I began my poetry memorization journey in September 2018. I’ve become so enamored of memorizing poetry that I’ve learned a few extra poems By Heart that I have not written about in the monthly column. This August, I spent some extra time with two of my favorite poets, Jane Kenyon and Sara Teasdale.
Kenyon died from leukemia.
Teasdale died from suicide.
I can’t reconcile these two deaths.
If you handed me these two poems and asked me to guess, I’d say the poem about depression foretold suicide, but that’s not what happened. Kenyon’s “sorrow ignites / but does not consume / my heart.” She writes of depression and in depression and with depression with such love.
Then we have Teasdale, who describes a life full of loveliness, one that “for a breath of ecstasy / Give all you have been, or could be.” Perhaps for her that life was always out of reach, and her poetry was the way she reached for it.
Usually I don’t like to dwell on a poet’s biography. I want the poem to stand on its own, in black and white, and force me to reckon with it and it alone. But for these two poets I can’t separate word from life.
Over the following months I read a poetry collection from each author, Teasdale’s Flame and Shadow and Kenyon’s The Boat of Quiet Hours. I went looking for answers. I left with wisdom of a different kind, the kind you get from swimming in the sound and silence of good poetry.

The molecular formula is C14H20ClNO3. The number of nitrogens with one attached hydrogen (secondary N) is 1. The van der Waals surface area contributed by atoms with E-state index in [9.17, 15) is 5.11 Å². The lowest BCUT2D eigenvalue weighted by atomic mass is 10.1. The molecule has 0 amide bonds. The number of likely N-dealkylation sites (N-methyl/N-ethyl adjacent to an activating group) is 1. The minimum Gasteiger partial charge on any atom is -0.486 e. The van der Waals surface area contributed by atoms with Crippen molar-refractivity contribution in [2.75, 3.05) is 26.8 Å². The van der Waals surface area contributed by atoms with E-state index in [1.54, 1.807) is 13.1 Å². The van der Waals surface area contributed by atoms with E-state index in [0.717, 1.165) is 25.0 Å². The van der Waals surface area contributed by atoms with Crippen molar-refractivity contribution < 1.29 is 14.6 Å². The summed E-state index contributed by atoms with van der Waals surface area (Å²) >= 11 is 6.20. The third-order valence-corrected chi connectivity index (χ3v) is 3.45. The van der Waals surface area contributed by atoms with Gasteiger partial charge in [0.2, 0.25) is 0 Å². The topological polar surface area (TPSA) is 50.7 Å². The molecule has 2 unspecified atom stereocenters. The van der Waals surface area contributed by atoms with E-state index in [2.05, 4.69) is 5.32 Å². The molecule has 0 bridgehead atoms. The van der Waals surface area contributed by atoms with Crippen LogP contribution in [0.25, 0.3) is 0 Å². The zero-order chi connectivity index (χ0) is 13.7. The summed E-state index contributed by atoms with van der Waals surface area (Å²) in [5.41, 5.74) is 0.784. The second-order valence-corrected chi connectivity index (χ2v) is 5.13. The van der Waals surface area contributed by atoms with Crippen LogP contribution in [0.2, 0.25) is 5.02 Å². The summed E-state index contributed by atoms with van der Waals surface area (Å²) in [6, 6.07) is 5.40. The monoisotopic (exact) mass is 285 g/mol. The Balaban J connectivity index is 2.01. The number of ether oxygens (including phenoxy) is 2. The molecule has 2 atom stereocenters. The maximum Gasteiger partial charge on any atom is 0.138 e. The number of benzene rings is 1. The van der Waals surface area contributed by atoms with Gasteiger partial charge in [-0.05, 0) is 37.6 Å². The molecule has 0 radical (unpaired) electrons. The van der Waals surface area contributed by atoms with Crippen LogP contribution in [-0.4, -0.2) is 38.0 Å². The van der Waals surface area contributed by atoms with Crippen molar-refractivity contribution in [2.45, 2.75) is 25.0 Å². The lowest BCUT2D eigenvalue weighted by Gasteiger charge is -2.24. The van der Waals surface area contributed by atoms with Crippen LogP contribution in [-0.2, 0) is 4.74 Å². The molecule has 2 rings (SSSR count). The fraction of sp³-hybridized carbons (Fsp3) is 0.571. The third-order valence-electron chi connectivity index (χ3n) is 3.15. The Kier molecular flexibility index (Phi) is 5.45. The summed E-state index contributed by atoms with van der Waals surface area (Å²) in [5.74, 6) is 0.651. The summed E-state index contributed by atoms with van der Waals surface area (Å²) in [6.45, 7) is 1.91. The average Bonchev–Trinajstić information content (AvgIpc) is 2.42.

I noticed Kenyon often focuses on the day’s transitions — evening, dusk, even twilight — while Teasdale is the poet of night, stars, and moon. “Night is the mother of stars,” she writes in Pain.
My own poems often turn to drought to express the unrelenting wearying of situations that linger with no end in sight. When I was learning these two poems By Heart, I noticed a strange loveliness as evening descended on desiccated ground.
One winter dawn I combined one of Teasdale’s lines from “Barter” with part of Kenyon’s High Water into a haiku.
I’d give all I have
been or could be for eight days
of rain, high water
Browse more By Heart
“Megan Willome’s The Joy of Poetry is not a long book, but it took me longer to read than I expected, because I kept stopping to savor poems and passages, to make note of books mentioned, and to compare Willome’s journey into poetry to my own. The book is many things. An unpretentious, funny, and poignant memoir. A defense of poetry, a response to literature that has touched her life, and a manual on how to write poetry. It’s also the story of a daughter who loses her mother to cancer. The author links these things into a narrative much like that of a novel. I loved this book. As soon as I finished, I began reading it again.”
—David Lee Garrison, author of Playing Bach in the D. C. Metro